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March 09, 2006

The Misfits

misfits.jpg

John Huston - 1961
MGM Home Entertainment Region 1 DVD

During the scenes in Brokeback Mountain after Jack Twist (Jake Gyllenhaal) has been knocked off his horse at a rodeo, he is walking around with a bandage on his head, covered by his coyboy hat. It took me a while to remember why that image seemed familiar to me until I finally recalled Montgomery Clift in The Misfits. For several reasons, it was a good time to revisit this film.

In this time of chatter about the significance of Ang Lee's misfits, one has to wonder how a younger audience would react to Huston's films. Especially at this time is the irony of Clark Gable portraying a man named Gay. Montgomery Clift, perhaps the inspiration for Jack Twist, was gay according to biographer Barney Hoskyns. One also has to wonder about the fact that Huston had planned to cast Clift as the closeted Army officer in Reflections in a Golden Eye.

Clift had past his boyish stage and was 40 when he shot The Misfits. His character, Perce, is somewhat similar to Jack Twist in that, until Twist gets married, both are estranged from their families, and are essentially transient, travelling the rodeo circuit or taking temporary work. For both Perce and Jack, the thrill of the rodeo outweighs the physical danger and limited financial rewards. Riding in spite of injury is an easy way to broadcast machismo.

Whatever weight Arthur Miller thought he had in his screenplay was increased by the death of Clark Gable and later, Marilyn Monroe. The characters constantly talk about death and nature as if it was pre-ordained that this would be the last film of Monroe and Gable. The Misfits could well have been Clift's last film as he was rapidly deteriorating until his death in 1964. The final two minutes of The Misfits may be among the most poignant in film, with Monroe and Gable driving off together, the sensitive Monroe asking how one can find there way in the dark, while the self-assured Gable replies that one follows the big star, as the film closes with a shot of the night sky.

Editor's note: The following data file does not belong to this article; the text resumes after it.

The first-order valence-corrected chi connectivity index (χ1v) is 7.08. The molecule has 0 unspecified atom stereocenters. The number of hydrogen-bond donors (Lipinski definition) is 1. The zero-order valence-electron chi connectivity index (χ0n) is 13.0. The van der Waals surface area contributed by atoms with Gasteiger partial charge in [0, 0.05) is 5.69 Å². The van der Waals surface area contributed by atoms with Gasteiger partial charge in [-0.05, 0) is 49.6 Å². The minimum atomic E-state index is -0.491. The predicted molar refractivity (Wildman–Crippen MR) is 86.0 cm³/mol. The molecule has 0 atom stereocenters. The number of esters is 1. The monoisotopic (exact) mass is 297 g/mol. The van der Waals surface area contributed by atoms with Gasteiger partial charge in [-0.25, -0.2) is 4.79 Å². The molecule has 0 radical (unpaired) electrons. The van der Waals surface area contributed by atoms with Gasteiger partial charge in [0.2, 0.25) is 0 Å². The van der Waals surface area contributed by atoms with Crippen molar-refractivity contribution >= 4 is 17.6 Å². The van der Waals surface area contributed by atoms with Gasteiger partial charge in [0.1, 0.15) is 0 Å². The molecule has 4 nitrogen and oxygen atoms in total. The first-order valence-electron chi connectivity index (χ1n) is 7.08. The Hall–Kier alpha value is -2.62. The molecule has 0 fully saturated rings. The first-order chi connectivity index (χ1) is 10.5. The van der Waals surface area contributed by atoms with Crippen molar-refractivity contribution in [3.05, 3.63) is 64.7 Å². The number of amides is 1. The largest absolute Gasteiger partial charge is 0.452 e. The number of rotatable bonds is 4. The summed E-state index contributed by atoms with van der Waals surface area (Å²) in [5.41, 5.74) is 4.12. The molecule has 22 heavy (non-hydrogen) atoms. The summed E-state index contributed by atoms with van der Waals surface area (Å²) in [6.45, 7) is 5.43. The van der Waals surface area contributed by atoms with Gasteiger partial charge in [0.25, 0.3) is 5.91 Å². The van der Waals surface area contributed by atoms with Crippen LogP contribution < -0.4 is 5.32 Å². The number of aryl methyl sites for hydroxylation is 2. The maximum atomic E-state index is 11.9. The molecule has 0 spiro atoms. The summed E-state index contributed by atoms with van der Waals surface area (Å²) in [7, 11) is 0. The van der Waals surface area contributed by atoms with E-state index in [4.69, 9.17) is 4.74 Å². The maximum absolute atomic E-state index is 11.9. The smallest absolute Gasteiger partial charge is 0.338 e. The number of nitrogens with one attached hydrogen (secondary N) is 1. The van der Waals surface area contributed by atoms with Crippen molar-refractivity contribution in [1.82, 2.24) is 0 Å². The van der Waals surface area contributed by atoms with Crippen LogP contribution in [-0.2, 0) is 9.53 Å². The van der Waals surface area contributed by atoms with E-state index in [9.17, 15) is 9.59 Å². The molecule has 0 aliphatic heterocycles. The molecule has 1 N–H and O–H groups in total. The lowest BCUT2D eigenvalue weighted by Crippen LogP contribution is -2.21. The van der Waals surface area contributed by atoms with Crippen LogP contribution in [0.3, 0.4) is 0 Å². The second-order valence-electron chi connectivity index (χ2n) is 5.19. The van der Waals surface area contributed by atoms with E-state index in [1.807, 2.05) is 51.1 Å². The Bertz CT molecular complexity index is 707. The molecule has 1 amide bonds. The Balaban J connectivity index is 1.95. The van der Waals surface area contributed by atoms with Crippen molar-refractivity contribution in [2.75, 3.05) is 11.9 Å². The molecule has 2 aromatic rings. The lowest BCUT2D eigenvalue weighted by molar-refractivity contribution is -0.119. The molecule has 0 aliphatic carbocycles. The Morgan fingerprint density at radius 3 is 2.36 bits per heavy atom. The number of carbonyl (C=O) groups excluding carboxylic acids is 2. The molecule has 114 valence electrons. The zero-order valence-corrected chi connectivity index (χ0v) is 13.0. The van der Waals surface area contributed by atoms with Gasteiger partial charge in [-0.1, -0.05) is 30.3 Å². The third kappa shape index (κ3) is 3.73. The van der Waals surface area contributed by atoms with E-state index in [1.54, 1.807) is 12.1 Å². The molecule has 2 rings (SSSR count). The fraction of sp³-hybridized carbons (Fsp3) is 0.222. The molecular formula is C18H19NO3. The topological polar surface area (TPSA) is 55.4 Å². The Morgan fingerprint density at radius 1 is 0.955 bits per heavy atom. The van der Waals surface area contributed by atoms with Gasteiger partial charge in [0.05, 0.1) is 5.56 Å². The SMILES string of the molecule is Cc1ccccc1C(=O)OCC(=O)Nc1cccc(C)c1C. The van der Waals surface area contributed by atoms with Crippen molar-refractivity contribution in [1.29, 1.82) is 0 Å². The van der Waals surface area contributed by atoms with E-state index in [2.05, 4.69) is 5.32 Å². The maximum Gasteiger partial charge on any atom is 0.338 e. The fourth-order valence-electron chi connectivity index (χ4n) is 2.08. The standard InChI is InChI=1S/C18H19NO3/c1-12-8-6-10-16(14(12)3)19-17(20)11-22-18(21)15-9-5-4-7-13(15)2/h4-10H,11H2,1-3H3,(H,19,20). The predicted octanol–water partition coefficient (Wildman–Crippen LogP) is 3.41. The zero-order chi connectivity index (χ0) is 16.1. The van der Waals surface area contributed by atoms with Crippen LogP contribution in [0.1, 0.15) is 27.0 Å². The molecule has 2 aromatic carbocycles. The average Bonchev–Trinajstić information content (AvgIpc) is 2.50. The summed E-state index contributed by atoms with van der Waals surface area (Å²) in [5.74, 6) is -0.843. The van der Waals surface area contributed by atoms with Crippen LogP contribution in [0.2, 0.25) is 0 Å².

Marilyn Monroe's name is still meaningful even to those who haven't seen any of her films. There is an exhibition of photographs of her at the Bass Museum, here in Miami Beach. The photos are of Monroe from the age of 18 through her photographic sessions with Bert Stern in July of 1962. The photographs include work by Eve Arnold, Gordon Parks, Alfred Eisenstadt, and Philippe Halsman as well as the Tom Kelley photograph that graced "Playboy" magazine. Also in the exhibit are various magazines with Monroe on the cover, plus the issue of "Life" from 1950 about several promising actresses that gave Monroe, June Haver and Eleanor Parker individual portraits, while a black and white group shot features Debra Paget, Phyllis Kirk, and in the back, Debbie Reynolds. The television screens feature trailers and documentaries, including Marilyn singing "Happy Birthday" to President Kennedy. The actress who struggled for a modicum of respect in her lifetime has been canonized in our cultural institutions.

Reading this piece on wild horses in Nevada also made re-seeing The Misfits more vital. The sub-plot of the film, concerning the capture of wild horses for sale for dog food has become more timely again. The characters discuss the possibility of the extinction of the mustangs for commercial purposes. In the end of the film, humanity and idealism win over temporary financial gain and the illusion of pragmatism. Should the wild mustangs be eliminated in real life, as is now threatened, it will add a new layer of tragedy to this heart-breaking film.

Posted by peter at March 9, 2006 01:59 PM